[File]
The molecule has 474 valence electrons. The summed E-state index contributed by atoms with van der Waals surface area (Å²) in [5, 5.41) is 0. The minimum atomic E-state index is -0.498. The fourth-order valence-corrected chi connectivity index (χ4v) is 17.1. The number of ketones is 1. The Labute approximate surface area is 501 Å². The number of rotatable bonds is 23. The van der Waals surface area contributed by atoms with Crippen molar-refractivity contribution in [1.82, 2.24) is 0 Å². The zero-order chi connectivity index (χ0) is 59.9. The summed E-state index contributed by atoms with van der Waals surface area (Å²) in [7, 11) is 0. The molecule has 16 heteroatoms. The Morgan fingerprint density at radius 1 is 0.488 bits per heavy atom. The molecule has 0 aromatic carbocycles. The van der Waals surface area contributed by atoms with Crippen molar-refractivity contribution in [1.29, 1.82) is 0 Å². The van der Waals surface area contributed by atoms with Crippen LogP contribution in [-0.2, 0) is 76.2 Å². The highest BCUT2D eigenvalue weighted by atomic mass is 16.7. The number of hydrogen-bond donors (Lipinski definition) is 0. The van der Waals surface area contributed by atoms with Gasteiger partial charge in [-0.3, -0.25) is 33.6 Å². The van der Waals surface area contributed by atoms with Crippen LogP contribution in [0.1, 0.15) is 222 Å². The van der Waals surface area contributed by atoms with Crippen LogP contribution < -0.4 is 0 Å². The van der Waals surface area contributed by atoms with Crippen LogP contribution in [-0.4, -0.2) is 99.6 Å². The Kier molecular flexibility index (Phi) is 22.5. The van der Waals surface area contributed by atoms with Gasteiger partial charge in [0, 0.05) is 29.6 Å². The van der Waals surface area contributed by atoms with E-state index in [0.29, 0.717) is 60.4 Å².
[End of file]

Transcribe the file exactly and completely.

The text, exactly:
The molecule has 474 valence electrons. The summed E-state index contributed by atoms with van der Waals surface area (Å²) in [5, 5.41) is 0. The minimum atomic E-state index is -0.498. The fourth-order valence-corrected chi connectivity index (χ4v) is 17.1. The number of ketones is 1. The Labute approximate surface area is 501 Å². The number of rotatable bonds is 23. The van der Waals surface area contributed by atoms with Crippen molar-refractivity contribution in [1.82, 2.24) is 0 Å². The zero-order chi connectivity index (χ0) is 59.9. The summed E-state index contributed by atoms with van der Waals surface area (Å²) in [7, 11) is 0. The molecule has 16 heteroatoms. The Morgan fingerprint density at radius 1 is 0.488 bits per heavy atom. The molecule has 0 aromatic carbocycles. The van der Waals surface area contributed by atoms with Crippen molar-refractivity contribution in [1.29, 1.82) is 0 Å². The van der Waals surface area contributed by atoms with Crippen LogP contribution in [-0.2, 0) is 76.2 Å². The highest BCUT2D eigenvalue weighted by atomic mass is 16.7. The number of hydrogen-bond donors (Lipinski definition) is 0. The van der Waals surface area contributed by atoms with Gasteiger partial charge in [-0.3, -0.25) is 33.6 Å². The van der Waals surface area contributed by atoms with Crippen LogP contribution in [0.1, 0.15) is 222 Å². The van der Waals surface area contributed by atoms with Crippen LogP contribution < -0.4 is 0 Å². The van der Waals surface area contributed by atoms with Crippen LogP contribution in [-0.4, -0.2) is 99.6 Å². The Kier molecular flexibility index (Phi) is 22.5. The van der Waals surface area contributed by atoms with Gasteiger partial charge in [0, 0.05) is 29.6 Å². The van der Waals surface area contributed by atoms with E-state index in [0.29, 0.717) is 60.4 Å².